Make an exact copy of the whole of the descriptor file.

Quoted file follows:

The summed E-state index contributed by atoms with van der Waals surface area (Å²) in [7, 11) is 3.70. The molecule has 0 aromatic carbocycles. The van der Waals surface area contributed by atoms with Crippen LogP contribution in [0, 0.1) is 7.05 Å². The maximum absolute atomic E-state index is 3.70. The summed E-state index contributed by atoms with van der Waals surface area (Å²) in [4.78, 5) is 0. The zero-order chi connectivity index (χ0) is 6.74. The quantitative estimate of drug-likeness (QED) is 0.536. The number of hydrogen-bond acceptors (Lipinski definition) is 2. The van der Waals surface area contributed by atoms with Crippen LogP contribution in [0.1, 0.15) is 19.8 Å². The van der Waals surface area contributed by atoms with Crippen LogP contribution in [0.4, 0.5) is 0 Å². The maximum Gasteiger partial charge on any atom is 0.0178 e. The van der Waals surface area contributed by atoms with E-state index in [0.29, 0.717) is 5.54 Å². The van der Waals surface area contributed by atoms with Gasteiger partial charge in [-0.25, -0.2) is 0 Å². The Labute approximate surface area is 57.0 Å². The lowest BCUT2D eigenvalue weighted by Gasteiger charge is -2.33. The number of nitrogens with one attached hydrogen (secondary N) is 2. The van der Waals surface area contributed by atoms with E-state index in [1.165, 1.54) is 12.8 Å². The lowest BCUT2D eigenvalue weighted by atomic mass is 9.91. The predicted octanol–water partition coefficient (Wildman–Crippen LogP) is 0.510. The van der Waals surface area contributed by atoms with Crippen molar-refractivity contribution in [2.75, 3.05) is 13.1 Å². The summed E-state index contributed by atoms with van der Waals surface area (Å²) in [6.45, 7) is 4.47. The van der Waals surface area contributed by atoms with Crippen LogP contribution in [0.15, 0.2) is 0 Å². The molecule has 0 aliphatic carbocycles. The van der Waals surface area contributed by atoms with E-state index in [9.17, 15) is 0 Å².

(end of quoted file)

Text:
The summed E-state index contributed by atoms with van der Waals surface area (Å²) in [7, 11) is 3.70. The molecule has 0 aromatic carbocycles. The van der Waals surface area contributed by atoms with Crippen LogP contribution in [0, 0.1) is 7.05 Å². The maximum absolute atomic E-state index is 3.70. The summed E-state index contributed by atoms with van der Waals surface area (Å²) in [4.78, 5) is 0. The zero-order chi connectivity index (χ0) is 6.74. The quantitative estimate of drug-likeness (QED) is 0.536. The number of hydrogen-bond acceptors (Lipinski definition) is 2. The van der Waals surface area contributed by atoms with Crippen LogP contribution in [0.1, 0.15) is 19.8 Å². The van der Waals surface area contributed by atoms with Crippen LogP contribution in [0.4, 0.5) is 0 Å². The maximum Gasteiger partial charge on any atom is 0.0178 e. The van der Waals surface area contributed by atoms with E-state index in [0.29, 0.717) is 5.54 Å². The van der Waals surface area contributed by atoms with Gasteiger partial charge in [-0.25, -0.2) is 0 Å². The Labute approximate surface area is 57.0 Å². The lowest BCUT2D eigenvalue weighted by Gasteiger charge is -2.33. The number of nitrogens with one attached hydrogen (secondary N) is 2. The van der Waals surface area contributed by atoms with E-state index in [1.165, 1.54) is 12.8 Å². The lowest BCUT2D eigenvalue weighted by atomic mass is 9.91. The predicted octanol–water partition coefficient (Wildman–Crippen LogP) is 0.510. The van der Waals surface area contributed by atoms with Crippen molar-refractivity contribution in [2.75, 3.05) is 13.1 Å². The summed E-state index contributed by atoms with van der Waals surface area (Å²) in [6.45, 7) is 4.47. The van der Waals surface area contributed by atoms with Crippen LogP contribution in [0.15, 0.2) is 0 Å². The molecule has 0 aliphatic carbocycles. The van der Waals surface area contributed by atoms with E-state index in [9.17, 15) is 0 Å².